I hope you can if you know me. If you don’t know me, you may trust me because someone has recommended me to you, or you are a trusting person (which is most of us).
We have all, on one or more occasions, been let down, ripped off or disappointed by someone we trusted. Extreme cases of trust misplaced over a long period of time include the likes of Dr Jayant Patel, Rolf Harris, Bernie Madoff, Robert Hughes and, more recently, George Pell (all have been convicted of a serious offence). These individuals fooled people for a long time.
A recent report on ABC News mentioned an individual who I believe took financial advantage of me several years ago. It prompted me to reflect on others I have had bad professional and financial experiences with. In most cases, they were referred to me by someone I knew and could trust. Often, I failed to see that while I could trust someone’s ethics in dealing with me, I could not trust their judgement of the person they recommended.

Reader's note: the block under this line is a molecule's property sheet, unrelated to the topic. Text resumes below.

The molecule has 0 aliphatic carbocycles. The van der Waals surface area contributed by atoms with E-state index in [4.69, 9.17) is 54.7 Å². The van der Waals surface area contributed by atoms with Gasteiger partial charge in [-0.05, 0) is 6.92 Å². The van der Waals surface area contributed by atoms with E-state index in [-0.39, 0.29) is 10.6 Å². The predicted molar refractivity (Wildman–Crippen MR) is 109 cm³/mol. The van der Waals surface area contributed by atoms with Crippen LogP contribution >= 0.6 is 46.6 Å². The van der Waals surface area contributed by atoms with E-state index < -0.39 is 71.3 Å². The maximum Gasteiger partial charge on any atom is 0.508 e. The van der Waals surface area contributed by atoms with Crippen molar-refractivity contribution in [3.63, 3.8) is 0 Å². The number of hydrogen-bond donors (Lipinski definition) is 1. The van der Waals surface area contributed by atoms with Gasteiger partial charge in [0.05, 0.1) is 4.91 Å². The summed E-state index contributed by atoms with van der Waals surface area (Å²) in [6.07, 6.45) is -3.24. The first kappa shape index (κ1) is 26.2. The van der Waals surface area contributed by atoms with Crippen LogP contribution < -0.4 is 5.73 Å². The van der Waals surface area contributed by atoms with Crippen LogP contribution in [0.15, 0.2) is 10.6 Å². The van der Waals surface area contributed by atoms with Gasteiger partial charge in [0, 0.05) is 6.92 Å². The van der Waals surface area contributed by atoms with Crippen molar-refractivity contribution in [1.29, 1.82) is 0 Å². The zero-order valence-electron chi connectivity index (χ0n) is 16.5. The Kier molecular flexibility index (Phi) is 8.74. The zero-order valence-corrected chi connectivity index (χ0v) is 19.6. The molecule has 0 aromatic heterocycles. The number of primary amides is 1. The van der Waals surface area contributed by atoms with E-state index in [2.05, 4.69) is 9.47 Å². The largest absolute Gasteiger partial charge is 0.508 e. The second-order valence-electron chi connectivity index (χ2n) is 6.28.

Caveat emptor – buyer beware!
The question we need to ask of others is, “Can you be trusted?” Look for proof. Before dealing with someone, check their testimonials, references, Google and social media.
However, just as importantly, we need to ask ourselves the question: “Can I be trusted?”
One way to ensure we can be trusted is to conduct a short review of our day an hour before bedtime. During this review, we should ask ourselves:
- Who did I interact with? Did I make a promise to them?
- When am I going to fulfil that promise?
- Who do I need to thank?
- Who do I need to contact?
- Who do I need to give honest feedback to?
- If I could start the day again, what would I do differently?
Once you complete this quick review, put the actions you need to take in your calendar or to-do list. When we follow through, follow up and fix what is wrong, we show we can be trusted.
I help small business owners gain clarity and find a way forward. Email me at email@example.com